Preparing the Fields

Preparing the Fields

They’re preparing the fields for planting here in Iowa, where I spent most of yesterday driving straight up through the middle of the state on I-35, past farming communities with idyllic names like Garden Grove, Winterset, Swaledale and Woolstock. The tidy patchwork fields that cover the gently rolling hills have been mowed, plowed or raked, some with farm implements powered by Amish muleteams, others with bright red or green or blue tractors. The dead stubble of last autumn’s corn has been churned under. In its place, arrow-straight furrows of rich black earth point to red and white barns, round silver grain silos glinting in the sun, weathered wood outbuildings and neat farmhouses.

In some places in the Midwest and Southwest, they prepare the earth for planting through “controlled burns” – setting fire to the dead stalks, brush and weeds that cover the ground. Jerry and Becky Baile Crouse explained the burn process when I stayed at their home in Warrensburg, Missouri this weekend. They mow the perimeter around the area they want to burn, and soak it thoroughly with water, to create a fire-break. They rake loose stalks, brush and other materials into a pile in the middle, to consolidate the main fire in a small area. They carefully and lightly sprinkle the burn area with a mix of kerosene and gas, then ignite it. People are stationed around the perimeter, with special tools they can use to quickly smother any wayward flames. It’s a risky, smoky, exhausting process. It requires preparation and great care. It requires the support of a whole team of people. But, as Jerry said, “There’s something about a burn that lets the wildflowers and grasses come back even stronger and more beautiful afterward.”

Jerry and Becky also shared some of their congregation’s journey from faltering and near extinction to the thriving, lively, diverse community of faith they have now. The Warrensburg COB congregation was one of the most friendly, hospitable, welcoming groups I’ve ever visited. But they also shared that getting to this point has been a struggle, with lots of stops and starts along the way. And Jerry and Becky and their family had to start from near-scratch themselves, to establish a life for themselves here, to adjust, after returning to the US from years in the Dominican Republic. “It was hard,” Becky admitted. Their kids agreed.

Making way for new growth in our own lives and in the world is a scary, messy, risky business. We may have to prune, pluck, mow down or till under old ideas, perceptions, feelings or ways of doing things before something new can grow in our lives. We may even need a “controlled burn,” with the help of special tools and a team of people around us to offer support.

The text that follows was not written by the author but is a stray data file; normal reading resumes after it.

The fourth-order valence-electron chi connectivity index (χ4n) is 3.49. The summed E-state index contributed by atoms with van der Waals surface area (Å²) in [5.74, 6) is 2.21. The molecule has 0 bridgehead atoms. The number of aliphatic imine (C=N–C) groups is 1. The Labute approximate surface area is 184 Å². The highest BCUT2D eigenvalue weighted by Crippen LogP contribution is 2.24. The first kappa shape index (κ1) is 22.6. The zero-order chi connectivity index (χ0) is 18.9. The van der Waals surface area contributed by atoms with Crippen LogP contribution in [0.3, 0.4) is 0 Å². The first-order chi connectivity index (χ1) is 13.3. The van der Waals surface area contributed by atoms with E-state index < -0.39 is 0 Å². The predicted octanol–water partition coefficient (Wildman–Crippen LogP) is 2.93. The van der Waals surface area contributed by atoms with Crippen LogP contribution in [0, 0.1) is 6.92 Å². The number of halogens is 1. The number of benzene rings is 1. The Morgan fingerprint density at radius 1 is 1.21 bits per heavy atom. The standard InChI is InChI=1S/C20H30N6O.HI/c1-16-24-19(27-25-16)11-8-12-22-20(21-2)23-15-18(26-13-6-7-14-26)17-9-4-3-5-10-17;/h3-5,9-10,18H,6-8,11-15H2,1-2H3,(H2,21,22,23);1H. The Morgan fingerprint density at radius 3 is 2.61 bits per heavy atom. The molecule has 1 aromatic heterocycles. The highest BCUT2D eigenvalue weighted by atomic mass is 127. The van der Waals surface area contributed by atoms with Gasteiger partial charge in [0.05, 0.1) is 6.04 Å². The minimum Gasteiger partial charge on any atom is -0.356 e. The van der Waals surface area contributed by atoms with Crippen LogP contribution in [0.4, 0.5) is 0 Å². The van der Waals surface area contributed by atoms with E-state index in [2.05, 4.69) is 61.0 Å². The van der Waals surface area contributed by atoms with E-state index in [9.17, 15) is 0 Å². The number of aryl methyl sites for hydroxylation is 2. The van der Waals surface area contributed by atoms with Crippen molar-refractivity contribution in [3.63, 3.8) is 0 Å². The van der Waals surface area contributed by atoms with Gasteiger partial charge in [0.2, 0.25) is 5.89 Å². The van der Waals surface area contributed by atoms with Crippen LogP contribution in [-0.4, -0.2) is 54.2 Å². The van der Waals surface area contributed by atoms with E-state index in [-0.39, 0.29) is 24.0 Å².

I’ve seen this often in the mediations I’ve facilitated. Each party comes to mediation with their own views of what “really” happened, of how things “are” and what “should” be done. Yet, often through the process of dialogue, of hearing how the other party sees things, of truly seeing the other person, a shift occurs – sometimes subtle, sometimes dramatic – and new growth can happen, for each party and for their relationship.

Victim offender mediations are an even more difficult and delicate process of shedding old feelings and perceptions before new growth can occur. For many offenders, in order to be truly accountable, they must be able to churn under their pride and fear, often even their image of who they are. To offer an apology requires making oneself vulnerable, potentially open to attack from a still-angry victim. For victims, if they feel ready to forgive, they need to set aside old feelings, desires for revenge or retaliation to allow for healing and to make it possible to move on. They need to shed thoughts of the offender as “that monster who did this to me” to see and acknowledge the offender’s humanity, in spite of what they’ve done. As with “controlled burns,” it’s risky, messy and scary. But truly miraculous healing and new growth can come out of this process, for individuals, for relationships and for the community.

As a society, in order to get to a justice system that is truly “just,” there’s much that we will need to do to prune away the old approaches of punishment and retribution to offer opportunities for redemption and healing brokenness, to offer a form of justice that is truly restorative.

Getting rid of the old to make way for something new. It can be a painful, scary, messy, risky business. But the promise IS new life, better, stronger, more whole and more beautiful than what came before. And that’s the ultimate story, and the ultimate promise, of this holy Easter season.

QUESTION OF THE DAY: What might need to be pruned, plucked, mowed, plowed, tilled under or even subjected to a “controlled burn” in your own life, to make way for new growth?

See my Iowa farm photos here.

Posted by Melanie Tagged as: grace goes to prison restorative justice book tour

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